Wednesday, March 25, 2015

Remembering Lee Kuan Yew

Tomorrow I plan to do something I rarely do - I am going to join thousands of Singaporeans in bidding farewell to our first prime minister Lee Kuan Yew at the Parliament House.

The one quality that I admire most about Lee Kuan Yew is “perspicacity”.  This is the ability to judge and understand people and situations. To me, it includes the ability to see into the future.
I think it was Confucius who said; “If a man takes no thought for what is distant, he will find sorrow close at hand”. I believe that, had it not been for Lee Kuan Yew’s perspicacity and his constant preoccupation with Singapore’s future, we Singaporeans could be facing a very different kind of sorrow today, as we mourn the passing of this great man.

Lee Kuan Yew was a great orator. As a young man, I listened to all his speeches. The speech that I remember best was the one he made in 1971 in Helsinki at the General Assembly of the International Press Institute. (Actually it was not so much his speech as his handling of the reporters’ questions after the speech that impressed me). I recall that at that time, we were facing much criticism by the Western press because of our government’s perceived suppression of press freedom. Many advised him not to accept the invitation to speak at this event as he was bound to be thrashed by the hostile gathering of his ‘enemies’.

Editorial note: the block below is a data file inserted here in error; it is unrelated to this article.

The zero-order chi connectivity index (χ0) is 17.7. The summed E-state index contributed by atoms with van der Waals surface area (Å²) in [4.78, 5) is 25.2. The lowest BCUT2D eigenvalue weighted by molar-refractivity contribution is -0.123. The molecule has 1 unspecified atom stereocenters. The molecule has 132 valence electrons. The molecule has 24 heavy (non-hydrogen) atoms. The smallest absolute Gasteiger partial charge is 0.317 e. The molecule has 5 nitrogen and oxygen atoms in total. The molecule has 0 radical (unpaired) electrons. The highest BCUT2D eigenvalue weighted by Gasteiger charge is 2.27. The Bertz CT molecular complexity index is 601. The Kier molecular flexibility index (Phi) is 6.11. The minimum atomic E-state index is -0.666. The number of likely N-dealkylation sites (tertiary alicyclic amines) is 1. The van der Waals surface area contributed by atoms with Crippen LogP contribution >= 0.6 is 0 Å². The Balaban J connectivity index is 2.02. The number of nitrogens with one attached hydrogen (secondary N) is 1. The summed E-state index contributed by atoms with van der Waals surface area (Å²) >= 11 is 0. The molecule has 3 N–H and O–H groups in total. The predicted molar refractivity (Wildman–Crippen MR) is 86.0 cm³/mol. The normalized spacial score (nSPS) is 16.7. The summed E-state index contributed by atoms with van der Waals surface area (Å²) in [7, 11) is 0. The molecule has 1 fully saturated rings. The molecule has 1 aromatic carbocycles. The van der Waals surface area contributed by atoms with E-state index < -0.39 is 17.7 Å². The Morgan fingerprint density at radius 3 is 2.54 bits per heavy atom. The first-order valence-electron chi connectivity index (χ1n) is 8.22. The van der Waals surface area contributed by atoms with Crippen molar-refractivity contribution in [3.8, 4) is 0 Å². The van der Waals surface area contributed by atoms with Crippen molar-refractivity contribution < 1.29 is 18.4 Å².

But as this Chinese idiom goes; “明知山有虎,偏向虎山 (to venture into the mountain knowing that there are tigers lurking there), he went anyway. And instead of being mauled by the fearsome tigers, he had them eating out of his hand like docile pussycats. Such was the persuasiveness of the man and the strength of his arguments. Watching his masterly performance made me feel proud to be a Singaporean.